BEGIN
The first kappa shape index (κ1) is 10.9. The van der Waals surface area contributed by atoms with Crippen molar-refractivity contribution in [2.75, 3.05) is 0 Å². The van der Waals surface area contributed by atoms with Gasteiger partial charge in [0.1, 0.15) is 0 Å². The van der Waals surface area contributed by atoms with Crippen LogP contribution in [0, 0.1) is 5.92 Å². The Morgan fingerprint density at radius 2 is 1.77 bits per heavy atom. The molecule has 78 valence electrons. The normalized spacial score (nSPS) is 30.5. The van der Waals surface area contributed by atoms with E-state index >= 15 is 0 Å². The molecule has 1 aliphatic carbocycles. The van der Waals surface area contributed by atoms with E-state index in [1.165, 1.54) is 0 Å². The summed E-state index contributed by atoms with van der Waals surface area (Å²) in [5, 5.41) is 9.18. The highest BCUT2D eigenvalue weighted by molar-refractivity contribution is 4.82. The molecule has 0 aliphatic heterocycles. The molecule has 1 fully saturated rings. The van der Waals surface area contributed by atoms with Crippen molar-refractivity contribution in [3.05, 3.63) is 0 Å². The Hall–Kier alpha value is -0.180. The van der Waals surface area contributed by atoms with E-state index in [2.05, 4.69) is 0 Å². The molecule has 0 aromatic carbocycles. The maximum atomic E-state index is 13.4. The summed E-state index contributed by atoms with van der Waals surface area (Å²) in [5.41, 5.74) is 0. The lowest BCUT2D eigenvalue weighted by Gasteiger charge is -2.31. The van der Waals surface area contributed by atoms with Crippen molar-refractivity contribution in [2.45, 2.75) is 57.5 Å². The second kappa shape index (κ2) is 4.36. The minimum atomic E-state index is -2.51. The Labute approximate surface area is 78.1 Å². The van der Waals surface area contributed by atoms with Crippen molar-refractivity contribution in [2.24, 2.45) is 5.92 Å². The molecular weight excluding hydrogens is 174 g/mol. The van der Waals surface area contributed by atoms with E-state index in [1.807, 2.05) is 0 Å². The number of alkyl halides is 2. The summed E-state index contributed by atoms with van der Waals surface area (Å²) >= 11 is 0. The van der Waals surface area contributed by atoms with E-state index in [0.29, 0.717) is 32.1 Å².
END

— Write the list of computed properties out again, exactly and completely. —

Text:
The first kappa shape index (κ1) is 10.9. The van der Waals surface area contributed by atoms with Crippen molar-refractivity contribution in [2.75, 3.05) is 0 Å². The van der Waals surface area contributed by atoms with Gasteiger partial charge in [0.1, 0.15) is 0 Å². The van der Waals surface area contributed by atoms with Crippen LogP contribution in [0, 0.1) is 5.92 Å². The Morgan fingerprint density at radius 2 is 1.77 bits per heavy atom. The molecule has 78 valence electrons. The normalized spacial score (nSPS) is 30.5. The van der Waals surface area contributed by atoms with E-state index >= 15 is 0 Å². The molecule has 1 aliphatic carbocycles. The van der Waals surface area contributed by atoms with E-state index in [1.165, 1.54) is 0 Å². The summed E-state index contributed by atoms with van der Waals surface area (Å²) in [5, 5.41) is 9.18. The highest BCUT2D eigenvalue weighted by molar-refractivity contribution is 4.82. The molecule has 0 aliphatic heterocycles. The molecule has 1 fully saturated rings. The van der Waals surface area contributed by atoms with Crippen molar-refractivity contribution in [3.05, 3.63) is 0 Å². The Hall–Kier alpha value is -0.180. The van der Waals surface area contributed by atoms with E-state index in [2.05, 4.69) is 0 Å². The molecule has 0 aromatic carbocycles. The maximum atomic E-state index is 13.4. The summed E-state index contributed by atoms with van der Waals surface area (Å²) in [5.41, 5.74) is 0. The lowest BCUT2D eigenvalue weighted by Gasteiger charge is -2.31. The van der Waals surface area contributed by atoms with Crippen molar-refractivity contribution in [2.45, 2.75) is 57.5 Å². The second kappa shape index (κ2) is 4.36. The minimum atomic E-state index is -2.51. The Labute approximate surface area is 78.1 Å². The van der Waals surface area contributed by atoms with Crippen molar-refractivity contribution in [2.24, 2.45) is 5.92 Å². The molecular weight excluding hydrogens is 174 g/mol. The van der Waals surface area contributed by atoms with E-state index in [1.807, 2.05) is 0 Å². The number of alkyl halides is 2. The summed E-state index contributed by atoms with van der Waals surface area (Å²) >= 11 is 0. The van der Waals surface area contributed by atoms with E-state index in [0.29, 0.717) is 32.1 Å².